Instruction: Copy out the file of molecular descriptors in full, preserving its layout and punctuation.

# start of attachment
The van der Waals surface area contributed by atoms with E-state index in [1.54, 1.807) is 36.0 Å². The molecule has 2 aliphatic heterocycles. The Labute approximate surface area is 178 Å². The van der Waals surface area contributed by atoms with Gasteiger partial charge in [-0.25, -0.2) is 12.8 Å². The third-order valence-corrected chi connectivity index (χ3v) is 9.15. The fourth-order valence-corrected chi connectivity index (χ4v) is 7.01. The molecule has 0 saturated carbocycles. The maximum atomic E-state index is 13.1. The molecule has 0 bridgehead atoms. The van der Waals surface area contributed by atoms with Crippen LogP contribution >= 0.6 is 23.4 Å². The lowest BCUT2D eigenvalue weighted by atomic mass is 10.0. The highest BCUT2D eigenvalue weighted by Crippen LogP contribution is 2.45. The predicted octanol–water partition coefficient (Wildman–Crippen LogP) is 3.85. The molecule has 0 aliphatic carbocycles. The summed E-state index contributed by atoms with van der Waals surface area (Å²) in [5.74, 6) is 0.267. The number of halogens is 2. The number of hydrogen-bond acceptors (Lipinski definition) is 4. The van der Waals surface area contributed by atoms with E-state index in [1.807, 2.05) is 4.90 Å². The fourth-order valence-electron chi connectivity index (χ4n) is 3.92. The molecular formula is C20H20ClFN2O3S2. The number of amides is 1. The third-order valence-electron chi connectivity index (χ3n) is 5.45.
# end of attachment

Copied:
The van der Waals surface area contributed by atoms with E-state index in [1.54, 1.807) is 36.0 Å². The molecule has 2 aliphatic heterocycles. The Labute approximate surface area is 178 Å². The van der Waals surface area contributed by atoms with Gasteiger partial charge in [-0.25, -0.2) is 12.8 Å². The third-order valence-corrected chi connectivity index (χ3v) is 9.15. The fourth-order valence-corrected chi connectivity index (χ4v) is 7.01. The molecule has 0 saturated carbocycles. The maximum atomic E-state index is 13.1. The molecule has 0 bridgehead atoms. The van der Waals surface area contributed by atoms with Crippen LogP contribution >= 0.6 is 23.4 Å². The lowest BCUT2D eigenvalue weighted by atomic mass is 10.0. The highest BCUT2D eigenvalue weighted by Crippen LogP contribution is 2.45. The predicted octanol–water partition coefficient (Wildman–Crippen LogP) is 3.85. The molecule has 0 aliphatic carbocycles. The summed E-state index contributed by atoms with van der Waals surface area (Å²) in [5.74, 6) is 0.267. The number of halogens is 2. The number of hydrogen-bond acceptors (Lipinski definition) is 4. The van der Waals surface area contributed by atoms with E-state index in [1.807, 2.05) is 4.90 Å². The fourth-order valence-electron chi connectivity index (χ4n) is 3.92. The molecular formula is C20H20ClFN2O3S2. The number of amides is 1. The third-order valence-electron chi connectivity index (χ3n) is 5.45.